Dublin's mid-term report shows huge work now required
When Pat Gilroy assumed office, the general consensus was that things couldn't possibly sink any lower for Dublin but in basic terms of League results, his opening year has been worse than any of Ger Cunningham's.
Expectations that they might challenge for promotion with Limerick and Galway were exploded on the first night when they were hammered by Offaly.
Which only ranked as their second worst performance of the League after a septic display in the Gaelic Grounds and a 12-point loss to a Limerick team who finished at half-pace.
Their two wins, against Laois and Antrim, hardly rank as achievements.
And save for minutes 25 to 60 against Galway and the first 20 last Sunday against Tipperary, they've been miles off the pace of any of hurling's more established sides.
Alan Nolan, Paddy Smyth, Bill O'Carroll, Chris Crummey and Shane Barrett are the only players to start every League game this year, while Eoghan O'Donnell played five of six, suggesting some stability there.
They may have conceded just four goals this spring - one of Gilroy's stated areas for immediate improvement - but they also conceded more points (110) than any team in the top two divisions, other than Cork.
Crummey was Dublin's best player throughout and the ankle injury he suffered in Croke Park last Sunday will be a major worry.
It would, however, appear likely that Cian O'Callaghan and one of Seán Moran or Liam Rushe will end up in Gilroy's starting back six.
At 35, Conal Keaney was arguably their most consistent forward through the League, although Danny Sutcliffe's ascent back to his best form continues apace.
Making ball stick up front has been a problem - as has the creation of goal scoring chances.
In that regard, injuries to Cian Boland, Cian O'Sullivan and Eamonn Dillon have been less than ideal while both Paul Winters and Donal Burke have had spells of both bad and good on free-taking duties.
Their early devotion to dropping midfielders and half-forwards into their own '65 in an effort to guard against conceding goals saw Offaly and Limerick rain points over from distance.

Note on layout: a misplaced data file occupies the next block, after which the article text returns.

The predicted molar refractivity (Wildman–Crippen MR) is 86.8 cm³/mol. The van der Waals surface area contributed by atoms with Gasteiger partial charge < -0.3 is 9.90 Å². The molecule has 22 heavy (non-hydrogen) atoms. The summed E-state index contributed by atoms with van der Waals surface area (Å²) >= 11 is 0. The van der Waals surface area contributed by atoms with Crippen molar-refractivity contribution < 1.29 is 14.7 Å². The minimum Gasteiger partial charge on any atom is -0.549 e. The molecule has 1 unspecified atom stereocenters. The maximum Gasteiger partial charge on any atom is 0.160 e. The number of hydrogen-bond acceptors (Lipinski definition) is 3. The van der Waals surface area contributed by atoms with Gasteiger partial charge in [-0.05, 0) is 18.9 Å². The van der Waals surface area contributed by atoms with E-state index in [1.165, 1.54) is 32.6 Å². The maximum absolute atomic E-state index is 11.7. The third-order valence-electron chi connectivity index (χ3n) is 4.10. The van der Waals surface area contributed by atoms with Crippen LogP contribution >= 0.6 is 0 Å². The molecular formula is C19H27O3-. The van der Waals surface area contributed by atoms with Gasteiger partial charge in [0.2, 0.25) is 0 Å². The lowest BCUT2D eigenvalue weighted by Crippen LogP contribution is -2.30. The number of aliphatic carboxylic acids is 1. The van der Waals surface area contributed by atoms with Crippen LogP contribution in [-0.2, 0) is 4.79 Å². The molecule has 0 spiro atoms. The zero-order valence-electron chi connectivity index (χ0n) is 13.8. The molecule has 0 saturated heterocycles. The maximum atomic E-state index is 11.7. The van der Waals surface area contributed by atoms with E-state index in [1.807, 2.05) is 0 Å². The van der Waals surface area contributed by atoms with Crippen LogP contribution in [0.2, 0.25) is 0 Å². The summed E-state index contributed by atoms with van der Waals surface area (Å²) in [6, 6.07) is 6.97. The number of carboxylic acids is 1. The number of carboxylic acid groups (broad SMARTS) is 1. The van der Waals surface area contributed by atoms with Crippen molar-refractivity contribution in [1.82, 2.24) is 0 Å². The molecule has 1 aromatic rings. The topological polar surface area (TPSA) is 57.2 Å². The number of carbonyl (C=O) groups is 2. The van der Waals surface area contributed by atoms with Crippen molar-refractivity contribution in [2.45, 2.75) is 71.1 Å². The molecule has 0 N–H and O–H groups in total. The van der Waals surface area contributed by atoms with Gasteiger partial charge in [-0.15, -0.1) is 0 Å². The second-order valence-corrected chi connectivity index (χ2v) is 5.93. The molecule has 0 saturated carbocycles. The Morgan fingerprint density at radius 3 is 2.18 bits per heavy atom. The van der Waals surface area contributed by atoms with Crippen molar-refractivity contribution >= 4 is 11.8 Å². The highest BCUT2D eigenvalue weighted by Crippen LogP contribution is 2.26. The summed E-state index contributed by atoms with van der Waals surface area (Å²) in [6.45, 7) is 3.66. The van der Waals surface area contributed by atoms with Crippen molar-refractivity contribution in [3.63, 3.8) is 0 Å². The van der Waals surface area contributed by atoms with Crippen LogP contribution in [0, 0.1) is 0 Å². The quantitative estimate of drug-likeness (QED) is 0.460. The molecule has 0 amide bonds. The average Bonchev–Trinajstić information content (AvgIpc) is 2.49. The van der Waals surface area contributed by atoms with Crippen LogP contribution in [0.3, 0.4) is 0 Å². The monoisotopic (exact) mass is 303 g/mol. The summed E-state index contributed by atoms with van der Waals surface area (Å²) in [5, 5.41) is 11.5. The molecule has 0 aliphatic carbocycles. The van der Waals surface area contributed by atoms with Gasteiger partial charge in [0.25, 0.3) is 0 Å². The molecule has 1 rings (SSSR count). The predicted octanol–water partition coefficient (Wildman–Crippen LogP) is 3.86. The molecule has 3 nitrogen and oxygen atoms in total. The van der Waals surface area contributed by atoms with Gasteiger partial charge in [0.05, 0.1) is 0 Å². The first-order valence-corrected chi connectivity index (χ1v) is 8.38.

Dublin's heightened physicality almost cost them in Belfast when Neil McManus scored 11 frees.
As suggested by Brendan Cummins on League Sunday, they could have done with an extra man in defence last Sunday as Tipp ran riot, but it's possible Gilroy wanted to conceal his tactical hand so early in the year given the absence of so many players.
Gilroy used 37 players in this year's League, five more than any other Division 1A or 1B manager.
Some of the returnees, like Shane Durkin, Peter Kelly and Joey Boland didn't play a minute due to injury while others like Rushe, Dillon, Cian Boland and O'Sullivan were consigned to minimal involvement.
All eyes are on Cuala now. How many of their All-Ireland winners are asked in and which ones accept, no-one knows yet.
But there's no doubt they will improve the quality of the squad if and when they arrive.
Almost impossible to read but it is pertinent to note that although he made no excuses after bad results or performances, Gilroy's sights have been trained on "making us really hard to beat in summer," and their form has been heavily influenced by the sort of training the group have been put through.
Few enough of his new players shone this spring and too many didn't play at all, either through injury or club involvement.
The Dublin SHC starts again on April 5, with a second round ending on Saturday the 21, just three weeks before they take on Kilkenny at Parnell Park in the first round of the Leinster SHC.
On the evidence of what we've seen so far, it's hard to see how the squad, as it was for the League, can be competitive in a province containing the current All-Ireland champions, Division 1A's form side Wexford and Kilkenny.
Neither is it certain that a raft of Cuala players will come back or knit into a coherent team with such little time together between now and the start of the Leinster SHC.